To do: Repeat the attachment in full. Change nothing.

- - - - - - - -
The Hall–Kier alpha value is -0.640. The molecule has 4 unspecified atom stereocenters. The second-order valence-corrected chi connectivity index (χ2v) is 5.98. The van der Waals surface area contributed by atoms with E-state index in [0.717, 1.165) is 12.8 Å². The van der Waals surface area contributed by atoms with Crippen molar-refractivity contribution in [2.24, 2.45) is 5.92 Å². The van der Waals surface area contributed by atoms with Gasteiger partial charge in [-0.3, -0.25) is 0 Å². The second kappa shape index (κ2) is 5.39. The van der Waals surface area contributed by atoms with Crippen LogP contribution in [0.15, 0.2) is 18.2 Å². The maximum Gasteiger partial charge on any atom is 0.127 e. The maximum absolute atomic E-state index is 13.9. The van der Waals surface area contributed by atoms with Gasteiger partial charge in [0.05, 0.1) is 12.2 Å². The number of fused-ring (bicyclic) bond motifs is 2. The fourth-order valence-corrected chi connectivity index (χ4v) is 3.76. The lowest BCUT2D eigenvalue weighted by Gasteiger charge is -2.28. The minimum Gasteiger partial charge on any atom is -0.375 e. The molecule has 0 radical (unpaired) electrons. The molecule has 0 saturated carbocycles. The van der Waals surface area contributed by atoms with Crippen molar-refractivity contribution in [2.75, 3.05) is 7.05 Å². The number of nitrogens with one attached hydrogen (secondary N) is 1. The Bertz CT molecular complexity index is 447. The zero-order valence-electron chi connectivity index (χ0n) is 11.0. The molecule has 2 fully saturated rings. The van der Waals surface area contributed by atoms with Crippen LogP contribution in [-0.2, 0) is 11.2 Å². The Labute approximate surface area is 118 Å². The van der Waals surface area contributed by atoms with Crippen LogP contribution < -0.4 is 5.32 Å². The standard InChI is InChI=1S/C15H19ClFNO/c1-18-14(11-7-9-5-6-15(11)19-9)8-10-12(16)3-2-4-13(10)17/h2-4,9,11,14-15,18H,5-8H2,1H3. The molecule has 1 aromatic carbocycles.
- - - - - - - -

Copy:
The Hall–Kier alpha value is -0.640. The molecule has 4 unspecified atom stereocenters. The second-order valence-corrected chi connectivity index (χ2v) is 5.98. The van der Waals surface area contributed by atoms with E-state index in [0.717, 1.165) is 12.8 Å². The van der Waals surface area contributed by atoms with Crippen molar-refractivity contribution in [2.24, 2.45) is 5.92 Å². The van der Waals surface area contributed by atoms with Gasteiger partial charge in [-0.3, -0.25) is 0 Å². The second kappa shape index (κ2) is 5.39. The van der Waals surface area contributed by atoms with Crippen LogP contribution in [0.15, 0.2) is 18.2 Å². The maximum Gasteiger partial charge on any atom is 0.127 e. The maximum absolute atomic E-state index is 13.9. The van der Waals surface area contributed by atoms with Gasteiger partial charge in [0.05, 0.1) is 12.2 Å². The number of fused-ring (bicyclic) bond motifs is 2. The fourth-order valence-corrected chi connectivity index (χ4v) is 3.76. The lowest BCUT2D eigenvalue weighted by Gasteiger charge is -2.28. The minimum Gasteiger partial charge on any atom is -0.375 e. The molecule has 0 radical (unpaired) electrons. The molecule has 0 saturated carbocycles. The van der Waals surface area contributed by atoms with Crippen molar-refractivity contribution in [2.75, 3.05) is 7.05 Å². The number of nitrogens with one attached hydrogen (secondary N) is 1. The Bertz CT molecular complexity index is 447. The zero-order valence-electron chi connectivity index (χ0n) is 11.0. The molecule has 2 fully saturated rings. The van der Waals surface area contributed by atoms with Crippen LogP contribution in [-0.2, 0) is 11.2 Å². The Labute approximate surface area is 118 Å². The van der Waals surface area contributed by atoms with Crippen LogP contribution < -0.4 is 5.32 Å². The standard InChI is InChI=1S/C15H19ClFNO/c1-18-14(11-7-9-5-6-15(11)19-9)8-10-12(16)3-2-4-13(10)17/h2-4,9,11,14-15,18H,5-8H2,1H3. The molecule has 1 aromatic carbocycles.